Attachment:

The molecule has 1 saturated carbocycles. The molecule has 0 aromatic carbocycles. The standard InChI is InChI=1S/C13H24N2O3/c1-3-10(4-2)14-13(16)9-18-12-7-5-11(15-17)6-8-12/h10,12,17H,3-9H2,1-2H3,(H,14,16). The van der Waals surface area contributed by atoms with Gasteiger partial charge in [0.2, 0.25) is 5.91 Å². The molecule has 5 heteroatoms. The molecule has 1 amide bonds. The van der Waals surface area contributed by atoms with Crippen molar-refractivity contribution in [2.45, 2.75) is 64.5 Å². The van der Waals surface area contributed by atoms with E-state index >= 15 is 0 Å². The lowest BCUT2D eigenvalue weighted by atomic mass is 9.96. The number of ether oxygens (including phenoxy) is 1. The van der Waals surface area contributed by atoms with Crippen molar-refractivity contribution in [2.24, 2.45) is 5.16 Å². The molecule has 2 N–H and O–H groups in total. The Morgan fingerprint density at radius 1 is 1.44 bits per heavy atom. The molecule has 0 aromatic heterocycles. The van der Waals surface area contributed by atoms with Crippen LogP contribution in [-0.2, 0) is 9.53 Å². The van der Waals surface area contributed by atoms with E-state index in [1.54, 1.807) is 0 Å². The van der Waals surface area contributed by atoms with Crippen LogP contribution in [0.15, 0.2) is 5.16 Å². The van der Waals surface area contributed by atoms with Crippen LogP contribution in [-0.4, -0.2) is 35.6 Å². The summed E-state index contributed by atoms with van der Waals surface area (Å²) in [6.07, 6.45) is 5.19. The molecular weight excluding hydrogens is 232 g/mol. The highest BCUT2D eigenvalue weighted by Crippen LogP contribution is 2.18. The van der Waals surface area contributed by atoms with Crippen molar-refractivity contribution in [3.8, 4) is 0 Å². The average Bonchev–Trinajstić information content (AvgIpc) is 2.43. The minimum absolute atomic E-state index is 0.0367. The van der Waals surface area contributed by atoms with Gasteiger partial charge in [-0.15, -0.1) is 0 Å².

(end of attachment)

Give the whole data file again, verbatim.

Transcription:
The molecule has 1 saturated carbocycles. The molecule has 0 aromatic carbocycles. The standard InChI is InChI=1S/C13H24N2O3/c1-3-10(4-2)14-13(16)9-18-12-7-5-11(15-17)6-8-12/h10,12,17H,3-9H2,1-2H3,(H,14,16). The van der Waals surface area contributed by atoms with Gasteiger partial charge in [0.2, 0.25) is 5.91 Å². The molecule has 5 heteroatoms. The molecule has 1 amide bonds. The van der Waals surface area contributed by atoms with Crippen molar-refractivity contribution in [2.45, 2.75) is 64.5 Å². The van der Waals surface area contributed by atoms with E-state index >= 15 is 0 Å². The lowest BCUT2D eigenvalue weighted by atomic mass is 9.96. The number of ether oxygens (including phenoxy) is 1. The van der Waals surface area contributed by atoms with Crippen molar-refractivity contribution in [2.24, 2.45) is 5.16 Å². The molecule has 2 N–H and O–H groups in total. The Morgan fingerprint density at radius 1 is 1.44 bits per heavy atom. The molecule has 0 aromatic heterocycles. The van der Waals surface area contributed by atoms with Crippen LogP contribution in [-0.2, 0) is 9.53 Å². The van der Waals surface area contributed by atoms with E-state index in [1.54, 1.807) is 0 Å². The van der Waals surface area contributed by atoms with Crippen LogP contribution in [0.15, 0.2) is 5.16 Å². The van der Waals surface area contributed by atoms with Crippen LogP contribution in [-0.4, -0.2) is 35.6 Å². The summed E-state index contributed by atoms with van der Waals surface area (Å²) in [6.07, 6.45) is 5.19. The molecular weight excluding hydrogens is 232 g/mol. The highest BCUT2D eigenvalue weighted by Crippen LogP contribution is 2.18. The van der Waals surface area contributed by atoms with Crippen molar-refractivity contribution in [3.8, 4) is 0 Å². The average Bonchev–Trinajstić information content (AvgIpc) is 2.43. The minimum absolute atomic E-state index is 0.0367. The van der Waals surface area contributed by atoms with Gasteiger partial charge in [-0.15, -0.1) is 0 Å².